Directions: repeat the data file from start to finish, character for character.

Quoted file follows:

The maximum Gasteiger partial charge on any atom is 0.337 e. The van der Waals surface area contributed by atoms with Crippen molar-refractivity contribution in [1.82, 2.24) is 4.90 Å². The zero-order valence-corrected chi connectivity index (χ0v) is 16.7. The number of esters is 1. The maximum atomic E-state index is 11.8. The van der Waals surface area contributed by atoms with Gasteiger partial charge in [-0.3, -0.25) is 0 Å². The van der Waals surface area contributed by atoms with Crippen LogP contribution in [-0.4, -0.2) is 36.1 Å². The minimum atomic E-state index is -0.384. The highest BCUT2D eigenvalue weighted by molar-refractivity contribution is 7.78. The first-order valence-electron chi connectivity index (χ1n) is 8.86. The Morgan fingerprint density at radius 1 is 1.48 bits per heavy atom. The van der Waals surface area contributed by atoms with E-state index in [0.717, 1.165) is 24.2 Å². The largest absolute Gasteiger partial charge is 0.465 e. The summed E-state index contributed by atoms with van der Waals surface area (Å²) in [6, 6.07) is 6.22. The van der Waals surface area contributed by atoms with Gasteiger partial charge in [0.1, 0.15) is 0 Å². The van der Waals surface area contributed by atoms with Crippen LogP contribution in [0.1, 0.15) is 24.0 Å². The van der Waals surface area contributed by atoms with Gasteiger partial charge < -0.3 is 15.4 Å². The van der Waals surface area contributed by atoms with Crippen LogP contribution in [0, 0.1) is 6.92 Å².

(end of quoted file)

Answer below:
The maximum Gasteiger partial charge on any atom is 0.337 e. The van der Waals surface area contributed by atoms with Crippen molar-refractivity contribution in [1.82, 2.24) is 4.90 Å². The zero-order valence-corrected chi connectivity index (χ0v) is 16.7. The number of esters is 1. The maximum atomic E-state index is 11.8. The van der Waals surface area contributed by atoms with Gasteiger partial charge in [-0.3, -0.25) is 0 Å². The van der Waals surface area contributed by atoms with Crippen LogP contribution in [-0.4, -0.2) is 36.1 Å². The minimum atomic E-state index is -0.384. The highest BCUT2D eigenvalue weighted by molar-refractivity contribution is 7.78. The first-order valence-electron chi connectivity index (χ1n) is 8.86. The Morgan fingerprint density at radius 1 is 1.48 bits per heavy atom. The van der Waals surface area contributed by atoms with E-state index in [0.717, 1.165) is 24.2 Å². The largest absolute Gasteiger partial charge is 0.465 e. The summed E-state index contributed by atoms with van der Waals surface area (Å²) in [6, 6.07) is 6.22. The van der Waals surface area contributed by atoms with Gasteiger partial charge in [0.1, 0.15) is 0 Å². The van der Waals surface area contributed by atoms with Crippen LogP contribution in [0.1, 0.15) is 24.0 Å². The van der Waals surface area contributed by atoms with Gasteiger partial charge < -0.3 is 15.4 Å². The van der Waals surface area contributed by atoms with Crippen LogP contribution in [0, 0.1) is 6.92 Å².